Healthcare Private Equity Market 2022: The Year in Review
At a Glance
  • Down but not out: 2022 was the second-biggest year on record for healthcare private equity by many measures, even though overall activity declined sharply from 2021’s record-breaking highs.
  • Tale of two halves: The first half of 2022 saw a continuation of 2021’s record-setting pace for healthcare private equity deal volume and deal value, but geopolitical uncertainty, inflation, tight credit, and labor force pressures caught up to the market in the second half.
  • Narrowing focus: Funds shifted focus to find pockets of opportunity in certain subsectors and geographies. Interest in life sciences intensified, appeal of carve-outs and public-to-private deals increased, and attraction to Asia-Pacific’s maturing healthcare space was punctuated by five buyouts valued over $1 billion in the second half.
  • Resilient outlook: Healthcare private equity investors face intense competition, rising US interest rates, higher labor costs, and tight credit—but ample dry powder and a track record of returns ensure healthcare will remain a priority for top firms even if winning deals requires becoming more specialized and creative in their approach.

This article is part of Bain's 2023 Global Healthcare Private Equity and M&A Report.

Healthcare private equity (HCPE) activity remained strong in the face of rising geopolitical tensions, high inflation, slumping stock markets, and spiking interest rates. Indeed, 2022 was the second-highest year on record for healthcare private equity in terms of disclosed deal value. The number of deals fell about 30% from 2021’s all-time high of 515 deals to around 350 deals in 2022, roughly in line with 2020 (see Figure 1).

Figure 1

Healthcare private equity deal volume and value fell from record highs in 2022

Deal flow in the first quarter of 2022 maintained the record-setting pace of 2021, and a strong first-quarter pipeline led to a strong second quarter for total disclosed value. That said, geopolitical uncertainty due to the Russian invasion of Ukraine in concert with global inflationary pressures changed the trajectory for the year. Global HCPE deal volume fell in each successive quarter of 2022 and reached its lowest quarterly level since the fourth quarter of 2017. Funds that had been slammed with deal flow in 2021 felt a marked slowdown from prior quarters (see Figure 2).

Figure 2

Buyout volume and deal value for the most part fell steadily in 2022

Even with the global uncertainty that began early in the year, there were still some impressive exits, with more than 40 exits valued above $500 million for 2022. The year ended up with many strong showings for HCPE exits despite the slowdown from the record pace set in 2021. This demonstrates that investors are still willing to lean into compelling macro themes with strong platform assets. Notable exits include the following:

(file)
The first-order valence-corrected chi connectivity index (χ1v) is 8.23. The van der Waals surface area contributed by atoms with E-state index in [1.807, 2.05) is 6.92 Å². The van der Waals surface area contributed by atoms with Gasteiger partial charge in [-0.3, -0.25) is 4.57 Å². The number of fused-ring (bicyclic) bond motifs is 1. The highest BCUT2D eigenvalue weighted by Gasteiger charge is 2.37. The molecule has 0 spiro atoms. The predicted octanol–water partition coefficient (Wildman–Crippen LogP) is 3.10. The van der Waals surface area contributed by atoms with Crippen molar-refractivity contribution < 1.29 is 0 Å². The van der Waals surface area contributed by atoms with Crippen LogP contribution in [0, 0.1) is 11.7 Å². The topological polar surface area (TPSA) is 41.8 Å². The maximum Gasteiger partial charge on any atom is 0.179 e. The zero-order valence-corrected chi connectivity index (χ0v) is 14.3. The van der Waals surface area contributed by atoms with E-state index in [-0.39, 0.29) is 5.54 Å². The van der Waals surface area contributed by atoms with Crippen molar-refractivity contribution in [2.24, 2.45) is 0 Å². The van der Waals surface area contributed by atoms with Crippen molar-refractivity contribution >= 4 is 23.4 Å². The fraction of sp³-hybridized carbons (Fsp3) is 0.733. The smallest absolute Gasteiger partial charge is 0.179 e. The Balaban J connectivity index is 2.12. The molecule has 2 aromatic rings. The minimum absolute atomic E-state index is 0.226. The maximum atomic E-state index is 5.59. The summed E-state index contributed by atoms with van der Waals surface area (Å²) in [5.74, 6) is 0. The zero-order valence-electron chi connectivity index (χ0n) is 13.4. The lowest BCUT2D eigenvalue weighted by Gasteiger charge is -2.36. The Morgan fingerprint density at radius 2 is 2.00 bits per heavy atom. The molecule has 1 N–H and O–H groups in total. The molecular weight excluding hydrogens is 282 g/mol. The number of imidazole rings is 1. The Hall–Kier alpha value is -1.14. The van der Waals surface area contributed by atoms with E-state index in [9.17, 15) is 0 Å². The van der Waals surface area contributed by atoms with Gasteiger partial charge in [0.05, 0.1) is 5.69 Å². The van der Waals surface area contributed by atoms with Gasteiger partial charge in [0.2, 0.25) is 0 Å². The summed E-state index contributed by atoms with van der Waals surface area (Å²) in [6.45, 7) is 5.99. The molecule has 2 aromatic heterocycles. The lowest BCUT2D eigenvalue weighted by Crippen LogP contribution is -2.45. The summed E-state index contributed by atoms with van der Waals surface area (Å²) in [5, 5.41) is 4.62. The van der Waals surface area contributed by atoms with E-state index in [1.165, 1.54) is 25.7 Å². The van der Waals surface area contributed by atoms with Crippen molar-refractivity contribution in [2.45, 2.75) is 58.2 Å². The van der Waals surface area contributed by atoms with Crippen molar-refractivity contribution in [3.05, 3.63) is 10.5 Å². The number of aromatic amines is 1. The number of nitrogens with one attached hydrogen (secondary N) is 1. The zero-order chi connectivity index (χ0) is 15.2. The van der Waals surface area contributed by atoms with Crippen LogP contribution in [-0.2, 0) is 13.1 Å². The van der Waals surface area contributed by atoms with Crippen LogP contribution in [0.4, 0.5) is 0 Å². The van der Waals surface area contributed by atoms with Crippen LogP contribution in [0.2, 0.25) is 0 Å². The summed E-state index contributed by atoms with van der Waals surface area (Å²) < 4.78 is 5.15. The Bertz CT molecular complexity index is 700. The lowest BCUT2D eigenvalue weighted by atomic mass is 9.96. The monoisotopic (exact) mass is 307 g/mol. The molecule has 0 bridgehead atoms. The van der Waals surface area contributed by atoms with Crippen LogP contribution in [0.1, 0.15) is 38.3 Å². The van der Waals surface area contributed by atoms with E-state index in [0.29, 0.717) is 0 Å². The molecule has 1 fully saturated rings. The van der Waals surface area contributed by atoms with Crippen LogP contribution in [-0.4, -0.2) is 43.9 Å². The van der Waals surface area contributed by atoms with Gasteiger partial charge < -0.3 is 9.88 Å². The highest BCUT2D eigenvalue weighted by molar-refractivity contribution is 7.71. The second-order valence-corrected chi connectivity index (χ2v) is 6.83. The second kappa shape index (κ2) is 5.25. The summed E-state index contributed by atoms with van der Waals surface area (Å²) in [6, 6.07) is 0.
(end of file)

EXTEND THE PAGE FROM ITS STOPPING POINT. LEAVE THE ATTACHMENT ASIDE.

• Warburg Pincus exited its investment in primary, specialty, and urgent care provider Summit Health-CityMD through an $8.9 billion sale to VillageMD with support from Walgreens Boots Alliance (WBA) and an affiliate of Evernorth, a subsidiary of Cigna Corporation.
  • Nordic Capital exited its investment in British specialty diagnostics firm The Binding Site in a deal with Thermo Fisher Scientific, valued at around $2.6 billion.

Narrowing focus: Activity shifted to more resilient investments

Beginning in the second quarter, funds started to become more selective, seeking pockets of opportunity in choice sectors, subsectors, and geographies. Funds looked for businesses resilient to a potential inflation-driven downturn or ways to take advantage of falling public valuations. Ultimately, large deal activity slowed down by the third quarter: Eight of the top 10 deals in 2022 occurred in the first half (see Figure 3).

Figure 3

Eight of the 10 biggest buyouts in 2022 occurred in the first half

From a healthcare subsector perspective, life sciences continued to attract interest from buyout funds, and we have seen a shift in activity toward healthcare information technology (HCIT). Investors see long-term HCIT opportunity around redefining care delivery and accelerating clinical breakthroughs, and in 2022, there was particular interest in buyouts for businesses that will help optimize operations, especially given the possibility of a recession.

Seven of the top 10 deals were in biopharma, life sciences tools, and related services, demonstrating that PE funds found ways to mitigate the binary pipeline risk of biopharma assets, often by investing in organizations that provide products or services to a broad set of industry participants.